"I think that we have a renewed sense of trust and an importance that we're placing on the screening process," McGowan says. "It's open to multiple viewpoints and perspectives rather than just one program director."

After eight years screening films for AAFF, Robin Sober definitely noticed the difference this year. Although Sober says festival leadership didn't directly communicate the intention behind this year's changes, organizers sought input from the screening team about how to improve the screening process. She expresses particular appreciation for a new "buddy system" that encouraged screeners to communicate with those who were appraising the same submissions.

"It was sort of more of a community feeling, or like being part of something, because we could have more conversation," Sober says. "It felt more collaborative."

As Raymond and McGowan made the final picks from the resulting list of screener-approved films, they selected for diversity across the total pool of festival films and within individual programs. McGowan expresses particular satisfaction that this year's program features more humorous and "rambunctious" films.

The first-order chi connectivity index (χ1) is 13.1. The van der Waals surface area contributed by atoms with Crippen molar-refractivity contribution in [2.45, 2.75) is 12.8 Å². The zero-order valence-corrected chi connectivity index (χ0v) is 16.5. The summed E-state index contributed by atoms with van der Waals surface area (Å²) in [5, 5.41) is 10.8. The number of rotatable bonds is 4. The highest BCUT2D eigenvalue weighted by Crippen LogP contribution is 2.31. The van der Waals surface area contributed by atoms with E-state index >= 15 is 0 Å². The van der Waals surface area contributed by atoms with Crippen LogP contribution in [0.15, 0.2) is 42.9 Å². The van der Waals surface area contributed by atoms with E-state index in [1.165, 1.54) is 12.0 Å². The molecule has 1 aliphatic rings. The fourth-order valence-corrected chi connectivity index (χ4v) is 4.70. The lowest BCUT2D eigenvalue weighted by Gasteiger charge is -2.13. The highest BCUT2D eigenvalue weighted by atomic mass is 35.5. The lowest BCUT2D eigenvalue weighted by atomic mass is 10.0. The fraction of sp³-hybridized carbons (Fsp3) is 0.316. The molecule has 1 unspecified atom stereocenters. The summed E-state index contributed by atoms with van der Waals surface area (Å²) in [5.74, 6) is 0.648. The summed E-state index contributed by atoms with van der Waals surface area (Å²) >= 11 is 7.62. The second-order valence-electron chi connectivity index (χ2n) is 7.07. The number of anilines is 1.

"In recent years I think the festival has been a little quieter," she says. "I like a lot of those quiet films, but I think this year is a break from that in that we have a much wider variety."

"A tapestry of voices"

Festival leadership also sought to present a wider variety of not just films, but filmmakers, in this year's lineup. McGowan and Raymond were particularly interested in increasing representation of female filmmakers and filmmakers of color.

"Something we think a lot about is inclusion," McGowan says. "If we take a step away from our festival and look at festivals and at the business of cinema, it's too often white, straight males at the top. Given that we have the luxury of not engaging in the commercial film world, I think we also have this responsibility to make sure that a tapestry of voices are showcased."